To deliver digital business change effectively, senior government decision makers need to better understand the business, technical and delivery risks associated with digital programmes, a new report by the National Audit Office (NAO) has found.
Transformation of public services is increasingly led by digitally enabled business change. It is essential that public bodies deliver high quality digital services in a time when our way of life is increasingly digital.
Despite 25 years of government strategies and countless attempts to deliver digital business change successfully, there is a consistent pattern of underperformance. This underperformance is often the result of decision makers fixing on technology solutions before fundamental aspects of projects and programmes are sufficiently thought through.
The NAO found that only a small proportion of senior officials in government have first-hand experience of digital business change and as a result many lack sufficient understanding of the technical and delivery risks for which they are responsible. Many of the problems that occur in large digital operational change programmes stem from senior decision-makers’ inability to understand the issues and make the decisions required to implement digital change in an effective way.
Pressures on public finances mean there is an urgent need for those designing and delivering digital business change programmes to learn from past mistakes. Our work shows that there are six vital areas decision-makers need to get right if they are to stand the best chance of delivering these projects successfully:
- understanding aim, ambition and risk;
- engaging commercial partners;
- approach to legacy systems1 and data;
- using the right mix of capability;
- choice of delivery method;
- and effective funding mechanisms.
The NAO recommends that the Central Digital and Data Office, along with the Government Digital Service and the Cabinet Office, reviews and applies lessons learned from past failures and successes to improve government’s delivery of digital programmes. They should revise existing training programmes to better equip decision-makers who are responsible for digital transformation programmes. Individual departments and public bodies should ensure that senior digital, data and technology colleagues have greater influence on digital change programmes.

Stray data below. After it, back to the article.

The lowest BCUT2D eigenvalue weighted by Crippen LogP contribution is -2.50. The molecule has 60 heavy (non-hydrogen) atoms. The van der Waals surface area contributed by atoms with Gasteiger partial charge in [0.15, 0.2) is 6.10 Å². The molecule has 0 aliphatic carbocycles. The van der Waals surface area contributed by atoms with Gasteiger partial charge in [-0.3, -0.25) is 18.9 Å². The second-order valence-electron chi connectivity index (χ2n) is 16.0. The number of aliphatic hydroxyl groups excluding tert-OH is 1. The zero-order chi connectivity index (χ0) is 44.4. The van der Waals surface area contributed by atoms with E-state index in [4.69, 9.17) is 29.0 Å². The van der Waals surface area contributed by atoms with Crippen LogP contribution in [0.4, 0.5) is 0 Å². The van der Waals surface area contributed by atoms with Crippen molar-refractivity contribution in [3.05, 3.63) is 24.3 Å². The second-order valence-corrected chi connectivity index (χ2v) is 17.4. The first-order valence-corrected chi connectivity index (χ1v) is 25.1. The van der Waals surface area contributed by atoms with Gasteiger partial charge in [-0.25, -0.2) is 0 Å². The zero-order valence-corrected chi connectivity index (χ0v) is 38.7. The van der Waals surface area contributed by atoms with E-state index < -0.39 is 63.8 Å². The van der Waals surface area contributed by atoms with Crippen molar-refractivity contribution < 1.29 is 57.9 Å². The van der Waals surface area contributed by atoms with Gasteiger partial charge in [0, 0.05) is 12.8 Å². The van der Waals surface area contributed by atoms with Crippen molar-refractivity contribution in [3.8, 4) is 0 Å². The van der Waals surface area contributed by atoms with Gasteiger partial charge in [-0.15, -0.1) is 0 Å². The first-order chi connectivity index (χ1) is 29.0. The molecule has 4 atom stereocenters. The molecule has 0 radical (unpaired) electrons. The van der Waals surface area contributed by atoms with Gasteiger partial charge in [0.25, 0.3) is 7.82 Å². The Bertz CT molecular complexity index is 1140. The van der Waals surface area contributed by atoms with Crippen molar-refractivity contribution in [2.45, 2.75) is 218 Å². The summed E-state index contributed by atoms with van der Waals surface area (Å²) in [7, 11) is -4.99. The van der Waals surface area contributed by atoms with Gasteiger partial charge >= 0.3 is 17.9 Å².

“Whilst digital leaders bring much needed expertise to the public sector, they often struggle to get the understanding and support they need from senior decision-makers, who lack knowledge in this area.
“There has been a consistent pattern of underperformance in delivering digital business change, often resulting from decisions on technology being taken too early, before the business problem is properly understood.
“Government must learn from past experience and better equip senior leaders if it is to improve its track record of delivering digital change.”Gareth Davies, the head of the NAO
Notes for editors
- Legacy systems are systems and applications that have been operationally embedded within a business function but superseded by newer and more effective technologies or changed business and new data needs. The commonly used government definition of legacy is any hardware, software or business process which meets one or more of the following criteria: being considered an end-of-life product; being no longer supported by the supplier; being impossible to update; being considered to be above what is considered an acceptable risk threshold; and being no longer cost effective.
About the NAO
The National Audit Office (NAO) scrutinises public spending for Parliament and is independent of government and the civil service. It helps Parliament hold government to account and it uses its insights to help people who manage and govern public bodies improve public services.
The Comptroller and Auditor General (C&AG), Gareth Davies, is an Officer of the House of Commons and leads the NAO. The NAO audits the financial accounts of departments and other public bodies. It also examines and report on the value for money of how public money has been spent.
In 2020, the NAO's work led to a positive financial impact through reduced costs, improved service delivery, or other benefits to citizens, of £926 million.